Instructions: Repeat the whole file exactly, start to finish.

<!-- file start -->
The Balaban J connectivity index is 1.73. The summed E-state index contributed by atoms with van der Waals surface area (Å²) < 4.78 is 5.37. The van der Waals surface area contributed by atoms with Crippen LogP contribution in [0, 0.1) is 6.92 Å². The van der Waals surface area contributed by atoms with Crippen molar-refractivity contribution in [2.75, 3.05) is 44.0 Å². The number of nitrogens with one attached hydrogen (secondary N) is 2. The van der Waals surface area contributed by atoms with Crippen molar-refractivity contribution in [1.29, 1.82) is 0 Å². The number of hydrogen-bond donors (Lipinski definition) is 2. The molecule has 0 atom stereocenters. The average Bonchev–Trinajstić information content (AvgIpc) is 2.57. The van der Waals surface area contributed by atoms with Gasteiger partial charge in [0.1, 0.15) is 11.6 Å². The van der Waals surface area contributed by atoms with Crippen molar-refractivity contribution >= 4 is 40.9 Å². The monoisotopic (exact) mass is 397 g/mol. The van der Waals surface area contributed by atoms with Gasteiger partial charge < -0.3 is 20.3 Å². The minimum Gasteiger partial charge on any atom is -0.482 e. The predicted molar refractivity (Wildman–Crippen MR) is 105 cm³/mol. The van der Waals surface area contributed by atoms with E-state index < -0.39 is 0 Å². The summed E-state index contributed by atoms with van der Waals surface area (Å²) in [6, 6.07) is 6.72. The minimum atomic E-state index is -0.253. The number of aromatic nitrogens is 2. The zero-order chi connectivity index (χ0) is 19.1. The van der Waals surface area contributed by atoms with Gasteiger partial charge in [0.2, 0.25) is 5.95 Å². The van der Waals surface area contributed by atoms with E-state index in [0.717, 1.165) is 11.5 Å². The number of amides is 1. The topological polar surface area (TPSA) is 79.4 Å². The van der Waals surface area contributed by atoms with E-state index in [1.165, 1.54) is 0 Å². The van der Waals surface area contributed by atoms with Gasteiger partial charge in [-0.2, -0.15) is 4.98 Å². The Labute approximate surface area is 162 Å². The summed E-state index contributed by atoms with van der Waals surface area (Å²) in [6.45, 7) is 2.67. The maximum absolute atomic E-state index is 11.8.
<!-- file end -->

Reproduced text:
The Balaban J connectivity index is 1.73. The summed E-state index contributed by atoms with van der Waals surface area (Å²) < 4.78 is 5.37. The van der Waals surface area contributed by atoms with Crippen LogP contribution in [0, 0.1) is 6.92 Å². The van der Waals surface area contributed by atoms with Crippen molar-refractivity contribution in [2.75, 3.05) is 44.0 Å². The number of nitrogens with one attached hydrogen (secondary N) is 2. The van der Waals surface area contributed by atoms with Crippen molar-refractivity contribution in [1.29, 1.82) is 0 Å². The number of hydrogen-bond donors (Lipinski definition) is 2. The molecule has 0 atom stereocenters. The average Bonchev–Trinajstić information content (AvgIpc) is 2.57. The van der Waals surface area contributed by atoms with Gasteiger partial charge in [0.1, 0.15) is 11.6 Å². The van der Waals surface area contributed by atoms with Crippen molar-refractivity contribution >= 4 is 40.9 Å². The monoisotopic (exact) mass is 397 g/mol. The van der Waals surface area contributed by atoms with Gasteiger partial charge < -0.3 is 20.3 Å². The minimum Gasteiger partial charge on any atom is -0.482 e. The predicted molar refractivity (Wildman–Crippen MR) is 105 cm³/mol. The van der Waals surface area contributed by atoms with E-state index < -0.39 is 0 Å². The summed E-state index contributed by atoms with van der Waals surface area (Å²) in [6, 6.07) is 6.72. The minimum atomic E-state index is -0.253. The number of aromatic nitrogens is 2. The zero-order chi connectivity index (χ0) is 19.1. The van der Waals surface area contributed by atoms with Gasteiger partial charge in [0.2, 0.25) is 5.95 Å². The van der Waals surface area contributed by atoms with E-state index in [0.717, 1.165) is 11.5 Å². The number of amides is 1. The topological polar surface area (TPSA) is 79.4 Å². The van der Waals surface area contributed by atoms with E-state index in [1.165, 1.54) is 0 Å². The van der Waals surface area contributed by atoms with Gasteiger partial charge in [-0.2, -0.15) is 4.98 Å². The Labute approximate surface area is 162 Å². The summed E-state index contributed by atoms with van der Waals surface area (Å²) in [6.45, 7) is 2.67. The maximum absolute atomic E-state index is 11.8.